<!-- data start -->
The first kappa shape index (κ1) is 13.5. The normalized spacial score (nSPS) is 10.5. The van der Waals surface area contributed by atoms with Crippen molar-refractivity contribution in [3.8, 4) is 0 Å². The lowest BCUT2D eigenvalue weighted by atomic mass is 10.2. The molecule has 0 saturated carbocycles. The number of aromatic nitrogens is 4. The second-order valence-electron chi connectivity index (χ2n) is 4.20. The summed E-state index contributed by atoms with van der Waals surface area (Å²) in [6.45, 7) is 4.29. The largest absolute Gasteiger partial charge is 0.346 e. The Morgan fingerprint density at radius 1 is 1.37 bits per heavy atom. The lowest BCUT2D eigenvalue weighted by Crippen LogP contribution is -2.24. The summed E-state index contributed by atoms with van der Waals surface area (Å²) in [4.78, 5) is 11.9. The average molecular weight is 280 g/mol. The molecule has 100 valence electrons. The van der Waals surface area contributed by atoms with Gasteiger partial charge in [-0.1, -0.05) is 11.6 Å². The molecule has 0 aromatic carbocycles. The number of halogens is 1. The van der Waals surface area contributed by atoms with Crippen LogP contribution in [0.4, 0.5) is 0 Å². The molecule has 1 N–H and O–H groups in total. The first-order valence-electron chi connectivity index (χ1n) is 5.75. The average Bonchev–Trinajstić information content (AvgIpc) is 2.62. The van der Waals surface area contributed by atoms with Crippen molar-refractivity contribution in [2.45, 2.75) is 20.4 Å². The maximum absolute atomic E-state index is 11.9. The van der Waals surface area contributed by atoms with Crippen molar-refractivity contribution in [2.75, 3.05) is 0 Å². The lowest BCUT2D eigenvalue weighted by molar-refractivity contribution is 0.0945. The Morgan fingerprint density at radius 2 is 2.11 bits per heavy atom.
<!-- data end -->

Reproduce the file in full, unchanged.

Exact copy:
The first kappa shape index (κ1) is 13.5. The normalized spacial score (nSPS) is 10.5. The van der Waals surface area contributed by atoms with Crippen molar-refractivity contribution in [3.8, 4) is 0 Å². The lowest BCUT2D eigenvalue weighted by atomic mass is 10.2. The molecule has 0 saturated carbocycles. The number of aromatic nitrogens is 4. The second-order valence-electron chi connectivity index (χ2n) is 4.20. The summed E-state index contributed by atoms with van der Waals surface area (Å²) in [6.45, 7) is 4.29. The largest absolute Gasteiger partial charge is 0.346 e. The Morgan fingerprint density at radius 1 is 1.37 bits per heavy atom. The lowest BCUT2D eigenvalue weighted by Crippen LogP contribution is -2.24. The summed E-state index contributed by atoms with van der Waals surface area (Å²) in [4.78, 5) is 11.9. The average molecular weight is 280 g/mol. The molecule has 100 valence electrons. The van der Waals surface area contributed by atoms with Gasteiger partial charge in [-0.1, -0.05) is 11.6 Å². The molecule has 0 aromatic carbocycles. The number of halogens is 1. The van der Waals surface area contributed by atoms with Crippen LogP contribution in [0.4, 0.5) is 0 Å². The molecule has 1 N–H and O–H groups in total. The first-order valence-electron chi connectivity index (χ1n) is 5.75. The average Bonchev–Trinajstić information content (AvgIpc) is 2.62. The van der Waals surface area contributed by atoms with Crippen molar-refractivity contribution in [2.45, 2.75) is 20.4 Å². The maximum absolute atomic E-state index is 11.9. The van der Waals surface area contributed by atoms with Crippen molar-refractivity contribution in [2.75, 3.05) is 0 Å². The lowest BCUT2D eigenvalue weighted by molar-refractivity contribution is 0.0945. The Morgan fingerprint density at radius 2 is 2.11 bits per heavy atom.